File No. 893.01/59.

Minister Reinsch to the Secretary of State.

No. 820.]

Sir: In continuation of the Legation’s despatch No. 782 of October 11, concerning the monarchical movement, I have the honor to enclose, for reference, the following despatches17 from various consular offices in China; Swatow, Foochow, Shanghai, Mukden, Nanking, Changsha, Canton and Hankow.

At the present writing, reports on the elections have been received from practically all the provinces, which are to the effect that the change of the form of State to a monarchy has been accepted unanimously by the designated electors.

The question as to how far this vote is to be taken as a free expression of public opinion, or of the “will of the people,” is one open to discussion and doubt. In all cases, the electorate was not a large one, but was limited through high property and educational, qualifications. The vote cast in the primary elections was in most cases small, and indications are not wanting that in several of the provinces the officials exerted their influence to the end of constituting the electoral body in a sense favorable to monarchy. On the other hand, instances of direct intimidation or bribery have not been reliably reported. The unanimity of the electors is generally accounted for by referring to the timidity of the Chinese: the votes were given in writing, signed with the name of the elector, and it is likely that, as everybody recognized, the tendency has strongly set in the direction of a monarchy, none of the electors was willing to espouse a losing cause, notwithstanding what their personal preferences might originally have been.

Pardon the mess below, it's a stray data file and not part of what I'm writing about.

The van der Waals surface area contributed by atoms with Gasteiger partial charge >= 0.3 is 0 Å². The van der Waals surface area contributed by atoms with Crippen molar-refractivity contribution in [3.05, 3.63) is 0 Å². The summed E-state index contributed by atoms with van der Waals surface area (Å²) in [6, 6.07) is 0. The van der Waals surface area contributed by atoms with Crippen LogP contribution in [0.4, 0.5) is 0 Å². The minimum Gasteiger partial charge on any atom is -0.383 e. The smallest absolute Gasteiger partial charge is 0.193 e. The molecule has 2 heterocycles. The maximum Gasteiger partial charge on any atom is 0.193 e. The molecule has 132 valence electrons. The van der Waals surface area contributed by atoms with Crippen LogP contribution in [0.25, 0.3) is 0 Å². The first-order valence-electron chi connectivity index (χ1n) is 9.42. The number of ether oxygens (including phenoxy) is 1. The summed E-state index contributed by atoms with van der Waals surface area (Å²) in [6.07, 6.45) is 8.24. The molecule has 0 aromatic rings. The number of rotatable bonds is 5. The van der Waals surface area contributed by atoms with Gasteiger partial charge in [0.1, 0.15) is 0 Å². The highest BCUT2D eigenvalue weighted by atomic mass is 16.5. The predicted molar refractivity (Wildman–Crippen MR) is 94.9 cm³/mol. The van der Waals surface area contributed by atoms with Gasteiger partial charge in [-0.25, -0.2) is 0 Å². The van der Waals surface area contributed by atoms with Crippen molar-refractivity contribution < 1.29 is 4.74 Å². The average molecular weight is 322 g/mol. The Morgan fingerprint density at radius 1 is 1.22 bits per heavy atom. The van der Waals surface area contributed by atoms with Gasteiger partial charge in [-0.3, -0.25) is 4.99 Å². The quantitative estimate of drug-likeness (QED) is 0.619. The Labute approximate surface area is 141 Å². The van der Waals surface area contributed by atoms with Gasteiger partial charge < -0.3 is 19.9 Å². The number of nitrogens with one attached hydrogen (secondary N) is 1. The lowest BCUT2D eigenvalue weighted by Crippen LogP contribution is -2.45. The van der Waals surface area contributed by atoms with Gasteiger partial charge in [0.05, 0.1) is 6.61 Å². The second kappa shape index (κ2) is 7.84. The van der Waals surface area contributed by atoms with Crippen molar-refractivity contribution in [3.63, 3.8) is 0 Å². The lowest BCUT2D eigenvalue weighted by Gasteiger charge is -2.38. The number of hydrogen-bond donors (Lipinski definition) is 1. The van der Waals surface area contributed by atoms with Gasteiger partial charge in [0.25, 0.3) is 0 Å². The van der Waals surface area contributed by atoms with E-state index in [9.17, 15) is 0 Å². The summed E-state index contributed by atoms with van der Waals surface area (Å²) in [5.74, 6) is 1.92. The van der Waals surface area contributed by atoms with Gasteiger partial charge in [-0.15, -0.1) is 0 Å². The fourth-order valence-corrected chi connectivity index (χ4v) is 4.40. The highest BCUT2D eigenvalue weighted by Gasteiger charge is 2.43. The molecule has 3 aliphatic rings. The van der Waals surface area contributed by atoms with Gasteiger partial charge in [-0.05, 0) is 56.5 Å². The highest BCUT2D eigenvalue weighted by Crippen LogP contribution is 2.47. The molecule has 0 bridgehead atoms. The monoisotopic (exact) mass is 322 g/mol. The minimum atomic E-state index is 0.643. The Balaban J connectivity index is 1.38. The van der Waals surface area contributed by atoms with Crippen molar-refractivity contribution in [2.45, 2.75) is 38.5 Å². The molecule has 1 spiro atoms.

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No organized opposition to the movement has appeared anywhere, but it is apprehended that revolutionaries, who are strongly dissatisfied with the monarchical movement, will have recourse to acts of individual violence, such as that to which Admiral Tseng Jucheng, the military governor of Shanghai, on the 10th instant, fell a victim.

I have [etc.]

Paul S. Reinsch.
  1. Not printed.